During their taxi rides in, several members of our writers group had been told of a quaint fishing village nearby, that had the best cliffside views one could hope for. After a bit of research, we discovered that this village was called Howth- from Old Norse Hofuth, meaning a promontory- and was only a half hour’s train ride north. Last weekend, my friends and I decided to check this fishing village out for ourselves.
After a forty-five minute walk (after which we all decided never to do again) through Dublin’s shopping district, we reached Connolly Station. From there we took the DART (Dublin Area Rapid Transit) to Howth, which rested on a small peninsula just north of Dublin city. This had been my first time using the rail system here in Ireland. And, overall, one of the only handful of times I’d used one in my life. I’m glad to report the experience wasn’t half as stressful and complicated as I’d worried it’d be (this has been how most study abroad experiences have turned out, thankfully). We passed by views of idyllic neighborhoods reminiscent of Privet Drive in Harry Potter, green parkland, and dense vegetation. Then the landscape flattened to marshes, and suddenly there was the Irish Sea, sparkling blue and extending forever into the horizon. The horde of chattering schoolchildren could tell we were tourists the moment we all collectively gasped and stared out the window as we crossed to the neck of the Howth peninsula.
After we unloaded from the DART, our group hurried to the water’s edge. Sitting on the stone wall barricading the water from the land, I could almost lose myself in the numbing wind blowing in from the Irish Sea. To one side was the coast of Ireland, reaching up into counties Fingal, Louth, and Down. To the other side was open ocean, England somewhere innumerable miles in the distance.
Our group shortly set out on a hike around the peninsula, leaving the quaint Howth village behind us. We slowly progressed past the last few remnants of the town, bypassing houses and neighborhoods and walking until the road disintegrated into a stony path. Finally, when to our right were open green fields and to our left was the endless ocean (and a steep drop down to lethal boulders), we reached our destination; Natural Ireland.
I’ve loved my first weeks of living in Dublin, don’t get me wrong. At this point, I feel fairly confident saying that Dublin, while being the first city I’ve lived in, is also the best city I’ve experienced. Dublin is worth the obstacles and hassles that come with city-living. But one of those hassles is the utter inaccessibility of natural land. I’m used to my hometown, where I’ve never had a shortage of trees and forests, and Hope College, where the seashore is only a short drive away. But Dublin has spread far and wide, and at times I wonder if the roadways and residential neighborhoods will never end. Here, I found out (with great relief) that they do, and beyond them are the picturesque Irish landscapes I’ve only ever dreamed of. Here were roiling coastlines singing alongside the gulls, crashing into dark stone transitioning to verdant hills with grasses flattened by the wind’s sheer force. Here was a wild, untamed force of nature that inspired storytellers to craft their epics of fairies and mythological gods. Here, was Ireland, as I’d known her in childhood.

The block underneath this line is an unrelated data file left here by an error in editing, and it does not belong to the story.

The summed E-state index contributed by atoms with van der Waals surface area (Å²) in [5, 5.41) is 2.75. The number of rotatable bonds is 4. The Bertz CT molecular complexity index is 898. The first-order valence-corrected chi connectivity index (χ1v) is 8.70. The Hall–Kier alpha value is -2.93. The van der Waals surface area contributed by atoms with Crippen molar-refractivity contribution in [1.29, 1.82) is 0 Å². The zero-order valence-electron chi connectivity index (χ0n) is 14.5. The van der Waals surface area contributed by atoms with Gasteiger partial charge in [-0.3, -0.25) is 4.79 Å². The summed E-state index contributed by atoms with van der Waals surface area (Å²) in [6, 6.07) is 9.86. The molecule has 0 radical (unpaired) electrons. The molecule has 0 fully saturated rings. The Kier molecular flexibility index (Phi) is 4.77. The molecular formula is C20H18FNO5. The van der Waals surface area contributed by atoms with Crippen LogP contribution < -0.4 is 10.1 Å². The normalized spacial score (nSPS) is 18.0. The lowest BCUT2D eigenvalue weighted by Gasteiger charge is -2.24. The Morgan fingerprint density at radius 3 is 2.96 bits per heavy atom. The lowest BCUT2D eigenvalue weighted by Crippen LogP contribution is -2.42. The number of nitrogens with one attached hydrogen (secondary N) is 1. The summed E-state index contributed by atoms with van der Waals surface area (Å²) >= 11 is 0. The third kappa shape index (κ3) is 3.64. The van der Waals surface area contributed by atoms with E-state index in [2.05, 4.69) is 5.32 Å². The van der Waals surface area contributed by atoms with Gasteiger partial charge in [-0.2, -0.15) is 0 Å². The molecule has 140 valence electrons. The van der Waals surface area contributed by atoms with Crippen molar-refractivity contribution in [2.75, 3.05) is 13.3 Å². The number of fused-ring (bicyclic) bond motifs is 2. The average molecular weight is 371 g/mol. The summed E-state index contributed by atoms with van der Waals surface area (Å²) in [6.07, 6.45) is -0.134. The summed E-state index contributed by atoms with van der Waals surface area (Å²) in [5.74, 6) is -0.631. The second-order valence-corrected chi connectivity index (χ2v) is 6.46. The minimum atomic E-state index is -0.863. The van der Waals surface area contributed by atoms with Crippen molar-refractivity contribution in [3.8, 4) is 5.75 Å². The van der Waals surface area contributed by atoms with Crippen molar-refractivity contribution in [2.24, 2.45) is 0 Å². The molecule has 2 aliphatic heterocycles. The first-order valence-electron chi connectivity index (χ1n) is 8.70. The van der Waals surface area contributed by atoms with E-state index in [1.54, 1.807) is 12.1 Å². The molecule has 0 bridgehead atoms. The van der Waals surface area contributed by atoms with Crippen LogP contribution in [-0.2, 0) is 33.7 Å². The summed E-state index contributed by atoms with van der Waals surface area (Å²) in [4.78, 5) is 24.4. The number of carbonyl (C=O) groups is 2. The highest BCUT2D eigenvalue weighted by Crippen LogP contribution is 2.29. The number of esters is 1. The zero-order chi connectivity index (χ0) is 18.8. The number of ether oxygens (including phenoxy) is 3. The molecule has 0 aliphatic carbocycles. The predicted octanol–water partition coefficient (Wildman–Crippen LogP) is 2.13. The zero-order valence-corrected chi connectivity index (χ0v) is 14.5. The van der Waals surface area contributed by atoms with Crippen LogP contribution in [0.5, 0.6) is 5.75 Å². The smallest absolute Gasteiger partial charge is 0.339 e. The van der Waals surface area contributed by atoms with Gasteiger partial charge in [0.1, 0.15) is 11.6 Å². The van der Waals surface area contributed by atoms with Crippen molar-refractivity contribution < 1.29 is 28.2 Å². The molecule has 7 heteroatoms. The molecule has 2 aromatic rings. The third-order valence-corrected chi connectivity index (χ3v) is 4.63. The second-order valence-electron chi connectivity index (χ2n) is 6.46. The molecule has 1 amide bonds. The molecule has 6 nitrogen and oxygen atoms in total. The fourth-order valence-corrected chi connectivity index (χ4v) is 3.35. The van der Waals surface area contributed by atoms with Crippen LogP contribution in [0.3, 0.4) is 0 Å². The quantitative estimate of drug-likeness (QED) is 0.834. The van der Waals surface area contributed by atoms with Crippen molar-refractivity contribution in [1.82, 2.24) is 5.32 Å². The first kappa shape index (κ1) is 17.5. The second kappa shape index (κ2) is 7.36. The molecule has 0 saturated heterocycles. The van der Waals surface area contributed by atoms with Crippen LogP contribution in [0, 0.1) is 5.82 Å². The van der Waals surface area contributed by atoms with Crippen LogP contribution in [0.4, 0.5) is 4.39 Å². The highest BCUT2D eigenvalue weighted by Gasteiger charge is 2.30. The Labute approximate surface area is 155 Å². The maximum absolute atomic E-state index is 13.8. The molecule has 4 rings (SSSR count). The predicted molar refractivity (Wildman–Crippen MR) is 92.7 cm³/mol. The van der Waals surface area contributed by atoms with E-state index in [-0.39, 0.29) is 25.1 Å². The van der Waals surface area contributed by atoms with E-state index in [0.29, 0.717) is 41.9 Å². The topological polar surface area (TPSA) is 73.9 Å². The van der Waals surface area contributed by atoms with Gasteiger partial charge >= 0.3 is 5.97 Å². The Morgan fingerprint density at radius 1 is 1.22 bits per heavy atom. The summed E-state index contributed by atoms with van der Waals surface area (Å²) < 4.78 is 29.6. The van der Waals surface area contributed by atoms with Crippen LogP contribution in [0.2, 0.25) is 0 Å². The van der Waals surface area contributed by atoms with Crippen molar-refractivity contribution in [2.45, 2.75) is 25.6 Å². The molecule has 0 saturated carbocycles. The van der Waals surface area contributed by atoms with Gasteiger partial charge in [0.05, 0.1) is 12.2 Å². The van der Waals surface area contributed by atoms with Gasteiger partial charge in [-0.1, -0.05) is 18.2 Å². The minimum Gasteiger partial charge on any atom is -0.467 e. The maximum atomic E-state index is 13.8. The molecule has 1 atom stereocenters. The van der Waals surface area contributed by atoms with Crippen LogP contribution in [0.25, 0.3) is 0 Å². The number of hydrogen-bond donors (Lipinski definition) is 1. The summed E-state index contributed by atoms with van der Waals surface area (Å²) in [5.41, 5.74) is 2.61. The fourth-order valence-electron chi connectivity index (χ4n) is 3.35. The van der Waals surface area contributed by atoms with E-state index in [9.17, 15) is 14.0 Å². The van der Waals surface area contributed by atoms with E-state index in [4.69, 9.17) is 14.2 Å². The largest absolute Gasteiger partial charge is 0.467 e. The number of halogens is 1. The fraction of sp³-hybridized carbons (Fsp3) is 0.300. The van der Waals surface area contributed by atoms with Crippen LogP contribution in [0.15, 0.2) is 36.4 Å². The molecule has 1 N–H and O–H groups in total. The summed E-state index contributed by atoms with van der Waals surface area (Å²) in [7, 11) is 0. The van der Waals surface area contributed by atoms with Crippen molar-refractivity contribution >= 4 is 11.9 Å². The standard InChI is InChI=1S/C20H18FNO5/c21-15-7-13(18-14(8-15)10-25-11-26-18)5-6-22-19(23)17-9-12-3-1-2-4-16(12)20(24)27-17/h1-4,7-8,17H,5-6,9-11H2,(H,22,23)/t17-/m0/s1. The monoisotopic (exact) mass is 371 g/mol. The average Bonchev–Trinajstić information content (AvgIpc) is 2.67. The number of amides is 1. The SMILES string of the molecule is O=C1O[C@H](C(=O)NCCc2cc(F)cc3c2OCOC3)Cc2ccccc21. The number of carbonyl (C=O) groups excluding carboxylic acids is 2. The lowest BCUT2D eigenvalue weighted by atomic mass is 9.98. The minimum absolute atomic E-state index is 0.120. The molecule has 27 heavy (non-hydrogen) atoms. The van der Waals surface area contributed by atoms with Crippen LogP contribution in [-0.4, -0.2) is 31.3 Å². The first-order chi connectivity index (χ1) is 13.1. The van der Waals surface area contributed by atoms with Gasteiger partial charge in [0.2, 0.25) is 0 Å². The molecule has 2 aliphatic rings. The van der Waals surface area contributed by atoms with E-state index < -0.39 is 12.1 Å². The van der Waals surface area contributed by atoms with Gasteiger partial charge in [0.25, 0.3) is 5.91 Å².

We made our way along the peninsula, reaching the very tip which afforded us a beautiful view of Southern Ireland and the curves of the Wicklow Mountains. Here the wind was at its most powerful. We sat there for a period of time, no one cared to measure. Ireland’s beauty had put us all in a mood of contemplative silence. Or it might have been that we were so exhausted from the hike that we wanted nothing more than to sit and rest. It was difficult to believe that I was there, sitting by the coast of Ireland, far from the city and its accompanying noises. The only sound to hear was the unsullied drone of wind coming in over the waves. But, on the other hand, I felt so fundamentally grounded in the physicality of that moment, the thick, rough grass beneath me, the lifeless cold gripping my hands. If you will forgive the cliche (and I regret to say it probably won’t be the last one), there was an undeniable magic on the Howth cliffs, sweetened of course with reflection.
Ireland is a land of myth; it stands to reason that both land and myth interweave and coalesce with each other, just as the conscious and unconscious come together to form a functioning mind. One can’t enjoy the land without the myth, and the allure of the myth is only as prominent as the sheer artistry of the land. I imagine the space where the land becomes the myth or vice versa, looks a lot like this area we were at. In my class on the Irish Short Story, our professor has mentioned many times the importance of transitions in Irish art. They are always moving from one designated space to another, and it is in that transitional space that genius (or magic) is present. Life to death, day to night, real to fiction, it’s all the same. Passageways between hold the origins of Irish legends, novels, and ballads. On Howth’s cliffs, where land met the sea and water melded to stone, I felt one of those passageways between.
We eventually made our way back to town, my feet thoroughly hating me by the end of it. The majority of our group headed back on the DART, while a friend and I stayed back to explore a little bit more. We wandered the streets of Howth, entering churches and old ruins, watching the sun color the sky as it fell. Finding our way to an empty beach, we took our shoes off and walked into the strikingly cold Irish Sea for the first time.